Standard 12 Professional citizenship
Willingly engages in dialogue that transcends the individual classroom, taking informed, coherent positions on important matters of educational policy and practice.
There are two courses that provided me the opportunity to stretch my thinking about education beyond the four walls of my classroom; Moral Education and American Education: Past and Present. In Moral Education, I was challenged to grapple with ethics and morality, to confront my personal biases as I struggled to uncover the source of my belief system, defining the role that the spiritual has historically played in education, then translate that charged amalgam into an understanding of the role that the personal and spiritual plays in my position as an educator.
Similarly, American Education: Past and Present saw me taking a deep look at the historical purposes of education in America beginning with the cultural dissonance experienced by native peoples forced to endure western education, followed by subsequent years of evolving trends culminating in the policy debates of today. Reading a wide variety of primary source documents exposed me to the often conflicting and competing purposes for education that still rings true today, inspiring a policy position that argues for a repurposing of schools around supporting individual self-actualization.
However, I have to admit that I was dreading taking both of these classes just a little bit. In the case of Moral Education, I just wasn’t sure what to expect; I was worried that I would have a difficult time expressing a belief and value system that is not grounded in religious ideology. I was concerned that my perspective would not be valued, that I would be at a disadvantage by not knowing much of biblical writing and that I would struggle to meet the course requirements.
Likewise, when I grudgingly signed up for American Education: Past and Present, I was concerned that as an international educator I would not find the course applicable to my context and I would be reading and writing about topics that were contrived and irrelevant. Try as I might, I could not come up with a laudable excuse to forego these requirements. So, I gritted my teeth, took at deep breath and jumped in, determined to just “get it over with” and move on.
I took Moral Education first, and my concerns were immediately quelled as I quickly realized that my professor was open and encouraging of diverse perspectives and experiences. There was no “religion” prerequisite, only an open mind, and I realized that while the course was grounded in gaining a deeper understanding of religion as one source of morality, the purpose was not to overlay my personal belief system with my professor’s or other students’ ideology. Instead, I was empowered to explore and interpret, to disagree and present alternatives as I saw fit. I met the knowledge and critical thinking objectives of this course in the following ways:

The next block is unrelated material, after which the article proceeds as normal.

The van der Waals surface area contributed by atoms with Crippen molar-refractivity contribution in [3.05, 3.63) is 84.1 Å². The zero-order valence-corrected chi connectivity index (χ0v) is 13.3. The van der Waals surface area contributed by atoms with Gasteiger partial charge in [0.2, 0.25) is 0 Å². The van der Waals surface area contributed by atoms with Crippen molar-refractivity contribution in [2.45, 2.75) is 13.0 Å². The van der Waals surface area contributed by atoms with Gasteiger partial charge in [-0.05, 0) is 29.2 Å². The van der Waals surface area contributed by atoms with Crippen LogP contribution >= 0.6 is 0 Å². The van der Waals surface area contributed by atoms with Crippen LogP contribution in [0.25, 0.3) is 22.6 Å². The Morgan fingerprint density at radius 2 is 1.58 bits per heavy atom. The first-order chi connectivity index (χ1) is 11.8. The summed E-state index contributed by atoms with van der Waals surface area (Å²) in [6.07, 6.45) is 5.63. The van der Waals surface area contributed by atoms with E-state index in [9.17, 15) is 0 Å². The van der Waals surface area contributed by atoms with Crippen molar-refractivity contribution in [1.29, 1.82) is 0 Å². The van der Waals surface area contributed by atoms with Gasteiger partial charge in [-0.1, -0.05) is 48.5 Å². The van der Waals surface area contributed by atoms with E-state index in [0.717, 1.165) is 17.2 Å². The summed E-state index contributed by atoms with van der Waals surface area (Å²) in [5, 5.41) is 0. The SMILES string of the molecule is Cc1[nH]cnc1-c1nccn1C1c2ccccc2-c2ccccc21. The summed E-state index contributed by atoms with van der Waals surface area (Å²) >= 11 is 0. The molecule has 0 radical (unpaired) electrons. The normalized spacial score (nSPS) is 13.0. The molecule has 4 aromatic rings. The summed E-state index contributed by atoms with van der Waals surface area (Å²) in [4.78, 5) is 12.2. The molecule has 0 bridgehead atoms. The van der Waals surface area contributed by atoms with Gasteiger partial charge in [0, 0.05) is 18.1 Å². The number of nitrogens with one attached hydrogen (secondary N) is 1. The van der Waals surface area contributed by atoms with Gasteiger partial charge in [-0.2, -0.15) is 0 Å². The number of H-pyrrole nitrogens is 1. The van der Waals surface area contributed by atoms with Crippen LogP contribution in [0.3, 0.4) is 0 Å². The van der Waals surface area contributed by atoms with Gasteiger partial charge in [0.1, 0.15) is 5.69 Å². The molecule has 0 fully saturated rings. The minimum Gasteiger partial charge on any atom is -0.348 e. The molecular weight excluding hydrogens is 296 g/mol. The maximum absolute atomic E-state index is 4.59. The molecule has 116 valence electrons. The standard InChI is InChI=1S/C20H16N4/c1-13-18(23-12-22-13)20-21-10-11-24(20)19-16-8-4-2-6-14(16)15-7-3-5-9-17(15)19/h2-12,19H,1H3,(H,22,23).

Demonstrate familiarity with major concepts and terminology in philosophical ethics.
This is an excerpt from my Final Assessment where I compare the concept of “relativism” and distinguish the idea from the concept of natural law:
“At the cornerstone of the moral divide in America is a dichotomy surrounding morality: can we say that morality is objective with normative values, or do we assert that morality is subjective? Those that come down on the side of moral subjectivism contend that morals are relative and subject to changeable standards where judgments are relative to an individual and their cultural and social environment. In essence, relativism rejects the notion of “absolutes” in favor of a more flexible morality based on individuals’ cultural, social and historical context. In contrast, moral objectivists tend towards a normative understanding of morality informed by the theory of natural laws. Fedler (2006) describes natural law as a moral order that is objective and universal: human behavior is governed by natural laws that are observable through deliberate contemplation and observation: the human intellect holds the keys to universal truths” (Rayl, August 2013).
Analyze and critique the writings of historically and presently well-known ethical and educational theorists on the subject of morality and learning.
This excerpt from from my final assessment explores the difference between virtue ethics with consequentialists and deontological ethics, identifying which of these virtue ethics has made popular character education lists:
“Historically, character education programs are the practical application of theory where how we should act and how we should think comes to fruition in explicit instruction: “…character education emphasized the teaching of specific virtues and the cultivation of good conduct” (McClellan, 1999, p. 89). We want our students to act in certain ways based upon their emotional interaction and valuing of specific virtues; the two are not separable in practice within the character education paradigm. There are a number of character education programs that take a virtue ethics approach to character education based upon the creation of lists of coveted character attributes or virtues that are to be developed and cultivated in children. For example, The Heartwood Institute has identified seven multicultural “attributes of character” (Stengel & Tom, 2006, p. 51) or virtues for their elementary students: courage, loyalty, respect, honesty, hope, love, and justice. Their approach relies on an infusion of virtues within the curricular medium through real-aloud stories and literature-based work” (Rayl, August 2013).